Find a Compromised Account

When an account has been compromised, the spammer will try to send as much spam as possible though the server. This can cause a number of issues, including getting a domain or IP address blacklisted. Accounts can get compromised a number of ways, the most common of which is when the account is using a weak, insecure password.
 
There are a few ways administrators can become aware of when an account has been compromised, including by noticing the mail server spool filling up, causing both incoming and outgoing messages to be delayed. When this happens, administrators can review the Spool Dashboard or traffic reports in order to find the compromised domain and account being used to send the large amount of email.

 

Applies to SmarterMail 15.x

Follow these steps to find the compromised account by reviewing the Spool Dashboard:
 
  1. Log into SmarterMail as a system administrator.
  2. Click on the Manage icon.
  3. Expand the Spool folder in the navigation pane and click Spool Dashboard.
  4. Look at the Top Outbound Senders section to find any anomalies in outbound deliveries. If an account has been compromised, it will likely be the first in the list with the most deliveries. (The spool dashboard updates every 20 seconds for a real-time look at the spool.)
  5. Determine whether the messages are valid emails or spam. This can be done in two ways. a.) Click on All Messages in the navigation pane to view the messages currently in the spool. Use the search bar to find messages sent by the suspected user account. b.) Click on the Actions menu in the spool dashboard to Move Messages sent by the user (that are currently held in the spool) to their own folder on the server. Review the messages.
  6. If the messages are found to be spam, use the Delete Messages action to delete the remaining messages in the spool sent by that user.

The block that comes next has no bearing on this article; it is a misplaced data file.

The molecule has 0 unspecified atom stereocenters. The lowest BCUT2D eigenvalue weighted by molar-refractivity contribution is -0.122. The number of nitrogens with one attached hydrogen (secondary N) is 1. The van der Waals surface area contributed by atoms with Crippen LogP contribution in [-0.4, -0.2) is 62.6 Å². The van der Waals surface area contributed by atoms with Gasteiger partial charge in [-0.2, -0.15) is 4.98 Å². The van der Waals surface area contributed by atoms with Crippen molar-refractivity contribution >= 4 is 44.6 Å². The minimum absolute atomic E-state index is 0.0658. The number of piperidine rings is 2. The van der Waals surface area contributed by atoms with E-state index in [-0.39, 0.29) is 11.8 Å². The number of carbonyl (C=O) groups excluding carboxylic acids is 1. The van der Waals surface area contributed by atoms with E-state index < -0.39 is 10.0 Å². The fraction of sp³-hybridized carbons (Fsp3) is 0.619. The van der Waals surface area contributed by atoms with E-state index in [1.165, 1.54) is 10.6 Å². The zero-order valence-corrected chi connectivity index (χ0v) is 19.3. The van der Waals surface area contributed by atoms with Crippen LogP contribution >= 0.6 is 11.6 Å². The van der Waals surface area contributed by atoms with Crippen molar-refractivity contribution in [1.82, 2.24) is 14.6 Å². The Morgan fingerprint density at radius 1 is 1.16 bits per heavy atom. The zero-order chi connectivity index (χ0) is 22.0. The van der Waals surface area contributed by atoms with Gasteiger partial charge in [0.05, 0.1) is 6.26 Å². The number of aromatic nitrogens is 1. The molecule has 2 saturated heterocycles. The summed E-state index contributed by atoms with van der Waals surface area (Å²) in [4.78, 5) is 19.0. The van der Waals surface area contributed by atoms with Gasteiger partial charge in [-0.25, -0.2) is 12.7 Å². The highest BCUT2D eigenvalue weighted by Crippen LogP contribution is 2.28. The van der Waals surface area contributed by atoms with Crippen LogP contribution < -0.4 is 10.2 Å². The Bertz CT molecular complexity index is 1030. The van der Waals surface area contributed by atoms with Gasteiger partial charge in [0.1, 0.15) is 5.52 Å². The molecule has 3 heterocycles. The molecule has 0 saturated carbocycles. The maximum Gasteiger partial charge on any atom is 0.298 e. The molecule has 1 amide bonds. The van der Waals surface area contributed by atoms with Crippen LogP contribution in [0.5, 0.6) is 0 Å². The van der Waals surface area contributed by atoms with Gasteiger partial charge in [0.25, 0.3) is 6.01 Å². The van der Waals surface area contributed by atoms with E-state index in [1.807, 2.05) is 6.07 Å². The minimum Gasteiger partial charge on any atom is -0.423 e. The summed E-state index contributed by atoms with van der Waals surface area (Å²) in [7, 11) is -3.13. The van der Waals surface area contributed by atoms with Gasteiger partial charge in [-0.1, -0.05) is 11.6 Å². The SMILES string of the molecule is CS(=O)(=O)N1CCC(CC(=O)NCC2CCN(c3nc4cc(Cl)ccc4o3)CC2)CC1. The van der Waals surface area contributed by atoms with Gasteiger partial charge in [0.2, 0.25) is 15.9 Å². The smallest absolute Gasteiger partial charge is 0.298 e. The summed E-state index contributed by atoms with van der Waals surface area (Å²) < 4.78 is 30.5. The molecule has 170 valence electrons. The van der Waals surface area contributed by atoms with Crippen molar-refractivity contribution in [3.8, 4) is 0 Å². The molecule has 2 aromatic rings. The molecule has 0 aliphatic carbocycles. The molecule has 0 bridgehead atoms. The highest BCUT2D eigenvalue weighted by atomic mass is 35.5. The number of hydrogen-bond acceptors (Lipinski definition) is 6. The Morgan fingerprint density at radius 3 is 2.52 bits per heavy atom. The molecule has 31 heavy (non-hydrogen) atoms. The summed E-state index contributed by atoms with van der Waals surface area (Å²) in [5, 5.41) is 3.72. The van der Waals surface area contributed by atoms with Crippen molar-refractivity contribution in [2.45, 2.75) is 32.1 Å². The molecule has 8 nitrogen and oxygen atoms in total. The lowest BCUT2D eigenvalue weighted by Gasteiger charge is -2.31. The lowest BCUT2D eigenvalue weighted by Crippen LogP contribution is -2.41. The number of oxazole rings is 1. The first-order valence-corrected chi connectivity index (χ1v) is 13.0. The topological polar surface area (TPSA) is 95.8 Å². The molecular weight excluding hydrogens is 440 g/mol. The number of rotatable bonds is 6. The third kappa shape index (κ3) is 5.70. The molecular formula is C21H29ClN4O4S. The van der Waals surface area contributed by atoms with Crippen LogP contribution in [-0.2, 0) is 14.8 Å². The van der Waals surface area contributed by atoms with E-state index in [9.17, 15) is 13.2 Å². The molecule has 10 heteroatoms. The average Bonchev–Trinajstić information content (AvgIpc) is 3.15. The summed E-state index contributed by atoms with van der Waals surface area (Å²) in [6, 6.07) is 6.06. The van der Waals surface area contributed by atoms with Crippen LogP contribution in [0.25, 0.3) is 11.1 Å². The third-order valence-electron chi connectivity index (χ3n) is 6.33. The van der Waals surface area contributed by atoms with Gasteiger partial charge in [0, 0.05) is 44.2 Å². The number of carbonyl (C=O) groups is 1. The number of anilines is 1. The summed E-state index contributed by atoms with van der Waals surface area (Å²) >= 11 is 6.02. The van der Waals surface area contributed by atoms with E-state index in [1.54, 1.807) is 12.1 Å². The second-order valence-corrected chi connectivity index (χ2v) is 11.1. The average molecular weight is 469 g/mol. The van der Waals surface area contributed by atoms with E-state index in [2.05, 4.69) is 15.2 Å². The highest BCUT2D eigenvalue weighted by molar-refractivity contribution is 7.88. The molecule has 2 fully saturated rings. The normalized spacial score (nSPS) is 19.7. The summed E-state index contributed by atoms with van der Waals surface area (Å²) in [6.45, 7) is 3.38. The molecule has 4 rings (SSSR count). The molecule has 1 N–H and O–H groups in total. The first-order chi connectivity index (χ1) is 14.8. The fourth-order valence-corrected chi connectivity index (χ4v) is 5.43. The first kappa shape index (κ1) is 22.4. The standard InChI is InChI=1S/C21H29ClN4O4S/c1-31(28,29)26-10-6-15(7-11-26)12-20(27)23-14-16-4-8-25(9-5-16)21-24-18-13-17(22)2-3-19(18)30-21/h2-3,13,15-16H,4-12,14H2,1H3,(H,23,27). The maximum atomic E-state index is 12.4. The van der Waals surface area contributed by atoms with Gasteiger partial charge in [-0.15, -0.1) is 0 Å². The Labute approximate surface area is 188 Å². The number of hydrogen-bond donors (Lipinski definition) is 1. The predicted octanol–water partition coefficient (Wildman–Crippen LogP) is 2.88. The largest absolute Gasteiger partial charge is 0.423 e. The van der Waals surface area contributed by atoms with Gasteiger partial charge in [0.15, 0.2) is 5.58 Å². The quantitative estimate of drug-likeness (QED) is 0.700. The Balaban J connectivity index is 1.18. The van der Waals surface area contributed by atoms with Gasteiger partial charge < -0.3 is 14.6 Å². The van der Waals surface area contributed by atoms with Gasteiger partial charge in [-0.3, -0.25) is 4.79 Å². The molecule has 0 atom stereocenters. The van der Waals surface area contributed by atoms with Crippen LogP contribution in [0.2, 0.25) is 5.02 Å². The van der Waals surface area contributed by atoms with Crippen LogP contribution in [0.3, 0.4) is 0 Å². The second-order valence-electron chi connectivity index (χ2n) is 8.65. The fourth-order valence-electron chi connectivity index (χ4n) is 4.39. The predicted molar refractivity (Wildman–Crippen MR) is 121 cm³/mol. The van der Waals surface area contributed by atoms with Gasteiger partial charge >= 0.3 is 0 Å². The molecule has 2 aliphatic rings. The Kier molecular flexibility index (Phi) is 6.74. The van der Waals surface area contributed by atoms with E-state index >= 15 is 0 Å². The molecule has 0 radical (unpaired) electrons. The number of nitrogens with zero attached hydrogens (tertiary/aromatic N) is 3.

7. If the account is determined to be compromised, you can also temporarily disable the account, preventing future email from being sent out. Use the Disable User action to disable the user's account but still allow it to receive mail. Alternatively, you can use the Manage User option to navigate to the user's settings to change the User Status to 'Disable and don't allow mail'.
  8. Look at the Top Outbound IP Addresses section to find any anomalies in outbound deliveries. Spammers may send messages through just one user account; however, they may authenticate using various IP addresses. 
  9. Repeat steps 5 and 6 to determine the legitimacy of the messages and take actions against them, if necessary.
  10. If an IP Address is in violation, use the Blacklist IP action to add the IP address to the STMP Blocked list. (The IP will be blocked on SMTP only.)
 
Follow these steps to find the compromised account by reviewing reports:
 
  1. Login to SmarterMail as the system administrator.
  2. Click on Reports.
  3. Expand System Summary Report and then Traffic Reports, and click on Message Traffic.
  4. This report will list all domains on the server and display the number of incoming and outgoing messages for each. The domain with the compromised account will generally be the one with the most outgoing messages.
  5. Clicking on the domain will display its users. From here, the system administrator can narrow down the one (or more) users sending the largest amount of email.
The next steps are generally up to the administrator. They can either Manage the domain and change the user's password, disable the user or delete the account entirely to stop the spammer from relaying though the server.
 

Applies to SmarterMail 8.x-14.x

Follow these steps to determine the compromised account by reviewing reports:
 
  1. Login to SmarterMail as the system administrator.
  2. Click on Reports.
  3. Expand System Summary Report and then Traffic Reports, and click on Message Traffic.
  4. This report will list all domains on the server and display the number of incoming and outgoing messages for each. The domain with the compromised account will generally be the one with the most outgoing messages.
  5. Clicking on the domain will display its users. From here, the system administrator can narrow down the one (or more) users sending the largest amount of email.

The next steps are generally up to the administrator. They can either Manage the domain and change the user's password, disable the user or delete the account entirely to stop the spammer from relaying though the server.

 

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This article seems incomplete because it doesn't mention checking the SMTP logs (for authenticated user) nor checking the actual messages in the spool. Thanks!
Brett Garrett (September 22, 2014 at 8:01 AM)

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